Tuesday, Jul 22, 2014
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Courtesy busing to resume in 2014-15


Published:   |   Updated: May 18, 2014 at 11:45 AM

Hernando County School Board member Cynthia Moore does not like the idea of kindergartners walking two miles to and from school.

Nor does Moore believe it is safe to have elementary school children riding bicycles to school through areas with heavy traffic.

Last month, Moore joined two other school board members in rejecting courtesy busing, but she changed her mind during a recent meeting when — in another split vote — courtesy busing was passed. Busing for elementary students who live between one and two miles from school will begin at the start of the 2014-15 school year.

“I (previously) voted against it because I knew I’d be on the prevailing side and could find out if we needed the buses for Westside (Elementary),” which may have to close next year for roof repairs, Moore said. “I was biding my time to get more information.”

Moore, who represents District 5, said she was not contacted by parents about the issue, but understood their worries.

“Two miles is a long way to walk a kindergartner,” she said. “It could take them an hour and a half to get to school and back, and that’s too far for those little kids. Plus, it’s too dangerous for them to ride their bikes” in some areas.

Board member Matt Foreman and board Chairman Gus Guadagnino voted with Moore, while Dianne Bonfield and John Sweeney dissented.

Besides easing the transportation burden on families, school district Transportation Director Doug Compton said courtesy busing, coupled with a revised bell schedule for next year, could help save the district an estimated $600,000 annually.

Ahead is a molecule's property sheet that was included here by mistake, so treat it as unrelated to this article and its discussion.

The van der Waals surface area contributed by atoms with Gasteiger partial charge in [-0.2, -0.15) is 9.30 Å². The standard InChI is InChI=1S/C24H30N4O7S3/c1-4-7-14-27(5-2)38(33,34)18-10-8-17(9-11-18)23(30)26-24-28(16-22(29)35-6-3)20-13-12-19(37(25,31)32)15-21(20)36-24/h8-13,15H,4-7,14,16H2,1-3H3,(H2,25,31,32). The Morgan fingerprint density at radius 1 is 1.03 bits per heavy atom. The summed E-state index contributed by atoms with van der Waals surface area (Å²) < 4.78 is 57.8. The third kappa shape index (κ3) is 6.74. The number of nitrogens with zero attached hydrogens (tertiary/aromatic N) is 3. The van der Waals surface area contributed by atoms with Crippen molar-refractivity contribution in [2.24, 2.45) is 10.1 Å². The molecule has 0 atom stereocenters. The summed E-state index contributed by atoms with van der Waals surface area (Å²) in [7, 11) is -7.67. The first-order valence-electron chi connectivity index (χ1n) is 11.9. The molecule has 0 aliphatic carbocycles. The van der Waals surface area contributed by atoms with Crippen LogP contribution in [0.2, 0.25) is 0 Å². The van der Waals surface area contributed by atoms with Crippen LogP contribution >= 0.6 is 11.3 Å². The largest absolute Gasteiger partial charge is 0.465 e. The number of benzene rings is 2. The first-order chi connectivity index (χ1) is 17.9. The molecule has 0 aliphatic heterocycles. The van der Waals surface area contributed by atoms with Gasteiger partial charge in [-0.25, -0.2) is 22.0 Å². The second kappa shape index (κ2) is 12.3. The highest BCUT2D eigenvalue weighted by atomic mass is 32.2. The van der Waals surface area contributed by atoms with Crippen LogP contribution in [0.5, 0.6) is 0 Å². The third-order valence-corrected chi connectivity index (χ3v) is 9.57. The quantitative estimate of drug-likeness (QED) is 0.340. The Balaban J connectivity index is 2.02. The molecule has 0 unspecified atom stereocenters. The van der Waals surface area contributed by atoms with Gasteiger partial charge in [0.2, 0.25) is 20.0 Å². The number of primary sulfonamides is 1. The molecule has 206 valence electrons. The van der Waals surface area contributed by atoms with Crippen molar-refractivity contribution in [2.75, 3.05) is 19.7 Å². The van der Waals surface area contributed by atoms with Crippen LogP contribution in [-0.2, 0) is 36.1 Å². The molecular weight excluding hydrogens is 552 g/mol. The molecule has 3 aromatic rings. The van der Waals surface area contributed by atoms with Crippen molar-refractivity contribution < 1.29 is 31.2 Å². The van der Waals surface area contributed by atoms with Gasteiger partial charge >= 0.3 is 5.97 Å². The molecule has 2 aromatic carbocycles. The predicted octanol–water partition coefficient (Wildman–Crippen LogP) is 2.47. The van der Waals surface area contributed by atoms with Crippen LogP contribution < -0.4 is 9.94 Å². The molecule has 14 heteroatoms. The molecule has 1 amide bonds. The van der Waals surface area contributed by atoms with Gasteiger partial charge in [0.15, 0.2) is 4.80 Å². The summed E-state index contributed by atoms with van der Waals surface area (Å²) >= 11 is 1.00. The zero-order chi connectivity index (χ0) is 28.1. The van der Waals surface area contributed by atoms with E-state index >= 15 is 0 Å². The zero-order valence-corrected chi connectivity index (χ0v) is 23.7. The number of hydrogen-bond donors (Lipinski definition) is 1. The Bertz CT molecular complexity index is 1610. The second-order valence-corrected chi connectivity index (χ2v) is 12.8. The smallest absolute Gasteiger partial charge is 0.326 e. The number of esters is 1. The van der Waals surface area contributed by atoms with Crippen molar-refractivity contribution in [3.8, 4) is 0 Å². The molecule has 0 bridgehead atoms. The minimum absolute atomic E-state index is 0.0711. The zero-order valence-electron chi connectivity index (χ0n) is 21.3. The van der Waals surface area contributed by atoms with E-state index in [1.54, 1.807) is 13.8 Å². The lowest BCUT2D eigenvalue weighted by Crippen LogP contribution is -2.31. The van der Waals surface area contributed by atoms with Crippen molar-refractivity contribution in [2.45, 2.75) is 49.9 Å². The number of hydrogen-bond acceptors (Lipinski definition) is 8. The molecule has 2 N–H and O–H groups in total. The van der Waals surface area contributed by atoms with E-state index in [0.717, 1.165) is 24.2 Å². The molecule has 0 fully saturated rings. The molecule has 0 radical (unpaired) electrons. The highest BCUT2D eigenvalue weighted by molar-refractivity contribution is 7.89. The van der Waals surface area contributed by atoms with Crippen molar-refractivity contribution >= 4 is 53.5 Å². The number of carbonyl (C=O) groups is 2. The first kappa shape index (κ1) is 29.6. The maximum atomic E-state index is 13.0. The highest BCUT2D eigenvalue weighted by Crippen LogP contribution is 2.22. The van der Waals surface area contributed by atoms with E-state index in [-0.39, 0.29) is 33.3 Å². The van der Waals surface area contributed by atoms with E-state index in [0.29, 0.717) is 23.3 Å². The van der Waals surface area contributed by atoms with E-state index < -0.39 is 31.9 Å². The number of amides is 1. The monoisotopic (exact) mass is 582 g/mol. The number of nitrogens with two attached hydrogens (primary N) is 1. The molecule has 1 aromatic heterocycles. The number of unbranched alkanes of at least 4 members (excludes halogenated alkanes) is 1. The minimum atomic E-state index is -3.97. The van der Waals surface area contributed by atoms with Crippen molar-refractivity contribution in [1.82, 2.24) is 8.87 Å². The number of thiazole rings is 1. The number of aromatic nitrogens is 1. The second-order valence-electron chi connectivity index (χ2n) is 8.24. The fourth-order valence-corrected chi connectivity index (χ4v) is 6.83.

“It’s a more efficient use of equipment and resources,” Compton said.

Busing for students who live within two miles of schools was eliminated more than a year ago after the state cut funding for the service. The district saved about $2 million, and sold 43 buses for about $250,000.

The busing had been contentious, as several options were debated in meetings and workshops throughout the school year.

Moore’s change of heart put a smile on the face of Jimmy Lodato, a candidate for a seat on the Hernando County Commission, who for months had implored the school board to implement courtesy busing.

“I said to the board straight out: ‘What if I took your cars away and you had to walk to this meeting, then walk home?’” said Lodato, a retired entrepreneur. “The same with work. I asked them how they would feel, and they got quiet. When did money become more important than children’s lives?”

Lodato, whose adult children are educators in Tampa and Memphis, Tenn., said he was “thrilled” that Moore changed her vote.

“People talk about bringing more jobs (to Hernando), but people won’t come here unless our schools are in good shape,” Lodato said. “That’s why I go to these meetings.

“I want these kids to have a great future.”

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